West Africa abandons colonial franc
West Africa’s monetary union has agreed with France to rename its CFA franc the Eco and cut some of the financial links with former metropole, ensuring the region’s common currency since its creation soon World War Two.
Under the new agreement, the Eco will remain pegged to the euro but eight African countries in the bloc won’t have to transfer 50% of their reserves in the French Treasury and there will no longer be a French representative on the currency union’s board, meaning Paris will also withdraw “from the governance bodies in which it was present”.
Critics of the CFA have long seen it as a relic from colonial past while proponents of the currency say it has provided financial stability for the turbulent region.
“This is a historic day for West Africa,” Ivory Coast’s President Alassane Ouattara said during a news conference with French President Emmanuel Macron in Abidjan, the capital.
In 2017, Macron highlighted the stabilizing benefits of the CFA but said it was up to African governments to determine the future of the currency.
“Yes, it’s the end of certain relics of the past. Yes it’s progress … I do not want influence through guardianship, I do not want influence through intrusion. That’s not the century that’s being built today,” said Macron.
We have decided to reform the CFA franc with three major changes (…) including the change of name “and” stopping the centralization of 50% of the reserves in the French Treasury, “said Mr. Ouattara during at a joint press conference on the second day of the French president’s visit to Côte d’Ivoire.
Emmanuel Macron described this decision as “major historic reform”. “The Eco will see the light of day in 2020, I welcome it,” he added, adding that the CFA franc was “perceived as one of the vestiges of Françafrique”.
This reform has been negotiated for six months, according to a French source, between France and the eight countries of the West African Economic and Monetary Union (UEMOA): Benin, Burkina Faso, Côte d’Ivoire, Guinea-Bissau, Mali, Niger, Senegal and Togo.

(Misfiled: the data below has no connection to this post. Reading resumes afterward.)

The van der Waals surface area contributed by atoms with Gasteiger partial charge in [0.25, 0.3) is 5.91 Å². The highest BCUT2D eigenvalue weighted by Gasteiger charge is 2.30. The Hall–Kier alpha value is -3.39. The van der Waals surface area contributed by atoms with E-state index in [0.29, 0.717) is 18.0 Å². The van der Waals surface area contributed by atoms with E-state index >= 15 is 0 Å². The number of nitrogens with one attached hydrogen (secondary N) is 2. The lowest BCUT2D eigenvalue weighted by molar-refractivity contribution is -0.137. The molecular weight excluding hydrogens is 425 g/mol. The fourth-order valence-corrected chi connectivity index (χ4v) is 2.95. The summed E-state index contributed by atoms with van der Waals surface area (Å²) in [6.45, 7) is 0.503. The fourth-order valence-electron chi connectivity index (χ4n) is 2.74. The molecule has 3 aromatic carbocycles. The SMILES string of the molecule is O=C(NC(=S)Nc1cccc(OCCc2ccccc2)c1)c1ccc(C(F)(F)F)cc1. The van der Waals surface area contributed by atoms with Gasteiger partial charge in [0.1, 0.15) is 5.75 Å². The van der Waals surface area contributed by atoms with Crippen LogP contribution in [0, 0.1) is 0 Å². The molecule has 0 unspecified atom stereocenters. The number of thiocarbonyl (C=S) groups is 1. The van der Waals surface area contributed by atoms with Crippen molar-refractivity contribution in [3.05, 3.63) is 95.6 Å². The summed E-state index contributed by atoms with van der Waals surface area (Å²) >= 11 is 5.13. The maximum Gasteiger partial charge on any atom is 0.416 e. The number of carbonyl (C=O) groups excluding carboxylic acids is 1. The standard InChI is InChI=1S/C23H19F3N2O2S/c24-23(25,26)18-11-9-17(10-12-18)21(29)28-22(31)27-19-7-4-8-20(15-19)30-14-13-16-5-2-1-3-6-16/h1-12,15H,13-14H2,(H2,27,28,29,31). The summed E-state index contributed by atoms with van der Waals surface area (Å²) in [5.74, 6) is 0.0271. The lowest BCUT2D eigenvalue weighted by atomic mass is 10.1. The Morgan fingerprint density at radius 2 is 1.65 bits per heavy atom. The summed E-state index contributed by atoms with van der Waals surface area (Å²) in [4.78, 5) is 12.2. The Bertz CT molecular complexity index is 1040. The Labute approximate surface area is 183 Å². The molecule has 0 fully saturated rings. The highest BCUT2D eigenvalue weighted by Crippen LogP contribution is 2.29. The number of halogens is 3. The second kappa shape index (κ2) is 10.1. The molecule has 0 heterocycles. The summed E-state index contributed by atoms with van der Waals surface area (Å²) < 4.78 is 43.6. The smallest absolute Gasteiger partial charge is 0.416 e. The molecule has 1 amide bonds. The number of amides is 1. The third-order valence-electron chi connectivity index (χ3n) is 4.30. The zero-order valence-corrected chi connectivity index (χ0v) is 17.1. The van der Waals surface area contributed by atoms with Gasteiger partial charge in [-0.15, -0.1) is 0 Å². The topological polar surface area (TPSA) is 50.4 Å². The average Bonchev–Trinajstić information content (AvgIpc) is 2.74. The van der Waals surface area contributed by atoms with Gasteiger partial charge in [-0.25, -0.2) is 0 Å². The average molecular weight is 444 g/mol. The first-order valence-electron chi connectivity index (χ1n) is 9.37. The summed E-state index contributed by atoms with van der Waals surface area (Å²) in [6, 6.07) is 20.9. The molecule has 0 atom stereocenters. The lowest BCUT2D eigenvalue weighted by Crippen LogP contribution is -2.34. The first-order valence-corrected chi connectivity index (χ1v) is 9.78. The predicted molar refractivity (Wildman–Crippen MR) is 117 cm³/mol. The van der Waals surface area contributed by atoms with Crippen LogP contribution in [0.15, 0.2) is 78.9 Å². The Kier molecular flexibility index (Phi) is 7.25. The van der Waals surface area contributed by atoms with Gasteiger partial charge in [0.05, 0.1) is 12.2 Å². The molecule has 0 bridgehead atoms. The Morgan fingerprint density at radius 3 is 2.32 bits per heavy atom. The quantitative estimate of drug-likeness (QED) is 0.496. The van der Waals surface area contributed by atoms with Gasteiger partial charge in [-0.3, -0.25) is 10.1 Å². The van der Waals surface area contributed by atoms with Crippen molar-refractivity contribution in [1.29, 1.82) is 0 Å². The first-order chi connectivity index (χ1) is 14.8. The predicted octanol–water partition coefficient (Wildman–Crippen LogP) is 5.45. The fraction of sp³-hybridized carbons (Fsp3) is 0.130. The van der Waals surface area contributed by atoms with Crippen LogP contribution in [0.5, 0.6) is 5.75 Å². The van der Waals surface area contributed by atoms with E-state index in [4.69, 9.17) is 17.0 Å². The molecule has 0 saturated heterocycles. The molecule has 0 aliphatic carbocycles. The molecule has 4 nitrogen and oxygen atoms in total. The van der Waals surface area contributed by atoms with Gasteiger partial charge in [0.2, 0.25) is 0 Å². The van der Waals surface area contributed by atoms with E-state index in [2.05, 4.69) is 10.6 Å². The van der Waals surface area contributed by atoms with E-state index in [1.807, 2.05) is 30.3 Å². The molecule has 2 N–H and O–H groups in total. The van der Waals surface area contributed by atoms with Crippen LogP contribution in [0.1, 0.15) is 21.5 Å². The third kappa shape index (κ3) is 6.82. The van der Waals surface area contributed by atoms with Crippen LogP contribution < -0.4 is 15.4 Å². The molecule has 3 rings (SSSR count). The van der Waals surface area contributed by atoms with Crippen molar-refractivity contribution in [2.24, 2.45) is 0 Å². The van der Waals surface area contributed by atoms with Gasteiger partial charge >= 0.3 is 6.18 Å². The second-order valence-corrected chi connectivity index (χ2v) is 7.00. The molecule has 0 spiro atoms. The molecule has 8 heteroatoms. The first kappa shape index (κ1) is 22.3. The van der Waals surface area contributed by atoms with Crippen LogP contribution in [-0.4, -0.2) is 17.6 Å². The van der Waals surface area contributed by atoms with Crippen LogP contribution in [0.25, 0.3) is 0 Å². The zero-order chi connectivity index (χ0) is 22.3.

It does not currently concern the six Central African countries which use the CFA franc but which form a separate monetary zone.
Paris said it was “open” to this development after multiple discussions with African capitals, while the controversy over this currency had again grown in recent months.
The “franc of the French colonies in Africa” was created in 1945 and became the “franc of the African Financial Community” after independence.
The fixed parity with the euro of the CFA franc, the future Eco, maintained (1 euro = 655.96 CFA francs), but this point is likely to change when the common West African currency comes into being.
Ms. Kristalina Georgieva, the Managing Director of the International Monetary Fund (IMF), issued the following statement today on the reform of the West African Economic and Monetary Union (WAEMU)’s CFA franc framework:
“I welcome the reforms to the WAEMU’s CFA franc currency arrangement that were announced today by Presidents Ouattara and Macron in Abidjan. They constitute a key step in the modernization of long-standing arrangements between the West African Economic and Monetary Union and France.
“The announced measures build on WAEMU’s proven track record in the conduct of monetary policy and external reserve management. In recent years, the WAEMU has recorded low inflation and high economic growth, the fiscal situation has improved, and the level of foreign exchange reserves has increased.
“The reforms also maintain key elements of stability that have served the region well, including the fixed exchange rate with the euro and the guarantee of unlimited convertibility provided by France.
“The IMF stands ready to engage with the regional authorities, as needed, and to support the implementation of this important initiative.”